The assertion that Marshall McLuhan predicted the Internet is demonstrable from other valid McLuhan works in which he envisions an Internet-like technology that will act as a collective global consciousness, even though the specific technological details he offers are not correct. McLuhan was likely influenced in his thinking by the work of Teilhard de Chardin and his concept of “noosphere” (See ). Even a visionary thinker can only go so far in trying to describe future technologies.

I will offer here two additional quotes from McLuhan that support the assertion that he predicted the Internet, noting that there are other quotes that could be used. The first quote is from his most important book, Understanding Media (1964)

  1. “Our new electric technology that extends our senses and nerves in a global embrace has large implications for the future of language. Electric technology does not need words any more than the digital computer needs numbers. Electricity points the way to an extension of the process of consciousness itself, on a world scale, and without any verbalization whatever. Such a state of collective awareness may have been the preverbal condition of men. Language as the technology of human extension, whose powers of division and separation we know so well, may have been the “Tower of Babel” by which men sought to scale the highest heavens. Today computers hold out the promise of a means of instant translation of any code or language into any other code or language. The computer, in short, promises by technology a Pentecostal condition of universal understanding and unity. The next logical step would seem to be, not to translate, but to by-pass languages in favor of a general cosmic consciousness which might be very like the collective unconscious dreamt of by Bergson. The condition of “weightlessness,” that biologists say promises a physical immortality, may be paralleled by the condition of speechlessness that could confer a perpetuity of collective harmony and peace.”Understanding Media (1964), p. 80, MIT Press ed.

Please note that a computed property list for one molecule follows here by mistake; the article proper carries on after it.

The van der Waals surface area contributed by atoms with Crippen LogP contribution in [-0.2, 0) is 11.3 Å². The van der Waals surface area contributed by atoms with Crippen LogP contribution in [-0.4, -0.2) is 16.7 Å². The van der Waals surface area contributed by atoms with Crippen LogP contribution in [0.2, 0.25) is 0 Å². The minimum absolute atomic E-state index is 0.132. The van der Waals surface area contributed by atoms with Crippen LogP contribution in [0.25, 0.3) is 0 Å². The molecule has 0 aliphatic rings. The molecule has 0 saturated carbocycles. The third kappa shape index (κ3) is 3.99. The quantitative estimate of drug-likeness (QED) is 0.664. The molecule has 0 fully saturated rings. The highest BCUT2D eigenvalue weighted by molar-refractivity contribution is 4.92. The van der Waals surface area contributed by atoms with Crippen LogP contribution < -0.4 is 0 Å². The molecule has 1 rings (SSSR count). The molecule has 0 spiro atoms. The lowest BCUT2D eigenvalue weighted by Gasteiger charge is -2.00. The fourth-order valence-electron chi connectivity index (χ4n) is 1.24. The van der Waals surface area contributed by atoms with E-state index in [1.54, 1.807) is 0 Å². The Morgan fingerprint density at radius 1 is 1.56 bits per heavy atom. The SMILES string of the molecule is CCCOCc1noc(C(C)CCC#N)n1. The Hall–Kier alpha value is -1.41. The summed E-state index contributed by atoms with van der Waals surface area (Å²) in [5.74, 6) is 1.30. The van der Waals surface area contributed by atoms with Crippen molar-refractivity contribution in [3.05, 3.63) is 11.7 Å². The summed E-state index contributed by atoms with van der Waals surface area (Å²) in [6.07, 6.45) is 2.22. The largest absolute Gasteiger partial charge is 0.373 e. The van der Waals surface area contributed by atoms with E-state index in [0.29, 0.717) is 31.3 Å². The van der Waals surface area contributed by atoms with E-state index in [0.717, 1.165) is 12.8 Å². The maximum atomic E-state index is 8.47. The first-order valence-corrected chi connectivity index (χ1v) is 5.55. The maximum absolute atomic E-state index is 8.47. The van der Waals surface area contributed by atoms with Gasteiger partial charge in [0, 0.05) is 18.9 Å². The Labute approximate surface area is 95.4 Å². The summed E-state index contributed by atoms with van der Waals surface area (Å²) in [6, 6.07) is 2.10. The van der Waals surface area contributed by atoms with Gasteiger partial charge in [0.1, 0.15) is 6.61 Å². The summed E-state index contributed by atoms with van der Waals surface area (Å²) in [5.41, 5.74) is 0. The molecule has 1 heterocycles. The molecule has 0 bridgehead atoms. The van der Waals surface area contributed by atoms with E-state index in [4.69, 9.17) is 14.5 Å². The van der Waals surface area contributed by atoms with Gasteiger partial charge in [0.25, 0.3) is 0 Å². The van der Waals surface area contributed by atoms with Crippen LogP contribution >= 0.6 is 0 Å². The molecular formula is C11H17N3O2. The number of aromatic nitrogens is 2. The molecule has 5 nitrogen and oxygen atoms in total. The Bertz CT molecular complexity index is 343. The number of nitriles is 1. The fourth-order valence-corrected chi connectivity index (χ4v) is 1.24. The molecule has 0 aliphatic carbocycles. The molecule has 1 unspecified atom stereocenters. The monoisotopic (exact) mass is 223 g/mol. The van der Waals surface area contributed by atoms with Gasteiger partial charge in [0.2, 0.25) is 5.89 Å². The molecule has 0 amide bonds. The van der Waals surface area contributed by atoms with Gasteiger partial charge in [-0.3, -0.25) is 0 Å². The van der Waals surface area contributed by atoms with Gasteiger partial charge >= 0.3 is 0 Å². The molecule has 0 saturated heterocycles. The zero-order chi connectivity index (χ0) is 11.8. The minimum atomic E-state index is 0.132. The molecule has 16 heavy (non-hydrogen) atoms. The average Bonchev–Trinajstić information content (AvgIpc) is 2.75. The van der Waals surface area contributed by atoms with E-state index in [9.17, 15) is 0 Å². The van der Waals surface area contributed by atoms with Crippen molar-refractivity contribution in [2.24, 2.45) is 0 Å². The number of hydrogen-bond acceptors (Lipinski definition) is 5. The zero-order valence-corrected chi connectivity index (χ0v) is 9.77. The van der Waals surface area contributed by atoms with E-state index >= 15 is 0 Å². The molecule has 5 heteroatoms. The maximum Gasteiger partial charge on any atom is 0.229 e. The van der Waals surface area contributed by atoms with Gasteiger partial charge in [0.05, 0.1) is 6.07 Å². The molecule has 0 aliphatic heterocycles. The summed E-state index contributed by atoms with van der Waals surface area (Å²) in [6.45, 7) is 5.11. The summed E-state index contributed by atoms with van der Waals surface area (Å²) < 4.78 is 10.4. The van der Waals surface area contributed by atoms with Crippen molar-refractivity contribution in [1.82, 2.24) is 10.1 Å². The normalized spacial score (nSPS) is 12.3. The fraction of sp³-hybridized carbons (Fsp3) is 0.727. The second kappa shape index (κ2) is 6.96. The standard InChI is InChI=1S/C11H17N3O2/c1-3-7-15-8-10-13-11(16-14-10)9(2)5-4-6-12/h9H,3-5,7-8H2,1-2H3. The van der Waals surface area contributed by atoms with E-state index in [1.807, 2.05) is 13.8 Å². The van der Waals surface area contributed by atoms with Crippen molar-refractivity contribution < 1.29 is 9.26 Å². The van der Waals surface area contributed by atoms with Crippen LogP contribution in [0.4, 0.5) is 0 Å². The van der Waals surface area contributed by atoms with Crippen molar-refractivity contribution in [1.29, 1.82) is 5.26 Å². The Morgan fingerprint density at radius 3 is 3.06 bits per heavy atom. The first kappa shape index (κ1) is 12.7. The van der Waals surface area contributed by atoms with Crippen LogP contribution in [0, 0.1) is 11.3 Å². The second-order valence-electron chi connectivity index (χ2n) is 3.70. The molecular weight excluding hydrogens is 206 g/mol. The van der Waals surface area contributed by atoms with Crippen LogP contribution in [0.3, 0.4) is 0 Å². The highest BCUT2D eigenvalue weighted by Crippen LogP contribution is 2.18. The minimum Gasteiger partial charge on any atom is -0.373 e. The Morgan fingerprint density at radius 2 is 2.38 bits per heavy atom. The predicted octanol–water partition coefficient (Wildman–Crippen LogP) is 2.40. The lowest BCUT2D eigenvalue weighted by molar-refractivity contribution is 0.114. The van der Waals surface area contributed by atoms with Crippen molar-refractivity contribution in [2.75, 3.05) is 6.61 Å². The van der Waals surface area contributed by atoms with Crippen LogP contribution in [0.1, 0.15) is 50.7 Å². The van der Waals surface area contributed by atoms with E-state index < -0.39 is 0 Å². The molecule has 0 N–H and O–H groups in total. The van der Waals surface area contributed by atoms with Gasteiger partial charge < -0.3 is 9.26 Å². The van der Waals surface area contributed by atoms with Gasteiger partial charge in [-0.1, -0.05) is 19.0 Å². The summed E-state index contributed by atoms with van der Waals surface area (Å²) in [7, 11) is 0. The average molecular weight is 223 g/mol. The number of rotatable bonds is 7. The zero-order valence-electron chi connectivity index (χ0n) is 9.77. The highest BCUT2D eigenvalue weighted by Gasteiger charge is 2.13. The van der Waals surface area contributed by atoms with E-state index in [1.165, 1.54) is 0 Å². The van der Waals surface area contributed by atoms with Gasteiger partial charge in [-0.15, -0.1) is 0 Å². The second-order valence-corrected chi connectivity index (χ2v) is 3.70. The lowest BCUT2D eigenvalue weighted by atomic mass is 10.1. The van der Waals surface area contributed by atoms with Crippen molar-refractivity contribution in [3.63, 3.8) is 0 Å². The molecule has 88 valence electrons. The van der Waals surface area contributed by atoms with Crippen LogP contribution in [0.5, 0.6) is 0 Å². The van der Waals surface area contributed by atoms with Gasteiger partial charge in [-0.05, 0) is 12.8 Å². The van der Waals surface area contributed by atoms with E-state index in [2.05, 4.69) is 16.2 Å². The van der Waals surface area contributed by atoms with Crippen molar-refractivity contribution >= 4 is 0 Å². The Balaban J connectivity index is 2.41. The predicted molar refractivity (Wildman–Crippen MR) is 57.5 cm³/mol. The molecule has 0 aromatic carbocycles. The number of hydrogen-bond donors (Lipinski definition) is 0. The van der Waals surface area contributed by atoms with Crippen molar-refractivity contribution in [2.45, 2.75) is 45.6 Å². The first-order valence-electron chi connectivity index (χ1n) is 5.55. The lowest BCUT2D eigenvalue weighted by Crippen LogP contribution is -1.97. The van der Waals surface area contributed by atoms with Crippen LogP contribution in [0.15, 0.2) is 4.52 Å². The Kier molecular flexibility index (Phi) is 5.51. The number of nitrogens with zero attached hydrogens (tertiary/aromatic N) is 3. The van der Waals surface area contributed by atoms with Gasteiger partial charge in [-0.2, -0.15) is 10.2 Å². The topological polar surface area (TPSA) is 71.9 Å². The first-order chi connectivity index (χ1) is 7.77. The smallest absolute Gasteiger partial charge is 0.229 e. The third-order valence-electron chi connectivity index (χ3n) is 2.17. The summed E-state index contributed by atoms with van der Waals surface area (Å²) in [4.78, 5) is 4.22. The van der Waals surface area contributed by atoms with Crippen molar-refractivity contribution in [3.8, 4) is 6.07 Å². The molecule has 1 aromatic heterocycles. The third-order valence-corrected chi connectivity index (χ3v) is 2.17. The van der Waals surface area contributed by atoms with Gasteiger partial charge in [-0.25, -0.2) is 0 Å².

2. The second quote is from a CBC TV interview by the journalist Robert Fulford that was televised on Canadian television on May 8, 1966, the text of which is available in Understanding Me: Lectures & Interviews (2003), edited by Stephanie McLuhan and David Staines:

“Instead of going out and buying a packaged book of which there have been five thousand copies printed, you will go to the telephone, describe your interests, your needs, your problems, and say you’re working on a history of Egyptian arithmetic … they say it will be right over. And they at once Xerox, with the help of computers from the libraries of the world, all the latest material just for you personally, not as something to be put out on a bookshelf. They send you the package as a direct personal service. This is where we’re heading under electronic information conditions.” (p. 101)  

A segment of that 1966 televised interview is available online as a video under the title Predicting Interactive Communication via the Internet in the McLuhan Speaks section of the Official Marshall McLuhan website hosted by the McLuhan Estate, as well as on YouTube. The link for the Estate site is . The specifics of the technology as described by McLuhan are wrong but his vision of the services offered by the future Internet are in broad strokes accurate.

Surely the conclusion must be that Marshall McLuhan did indeed predict the Internet, which, though inaccurate in the specifics of McLuhan’s predictions, nevertheless resembles what the Internet has become in its effects and functions.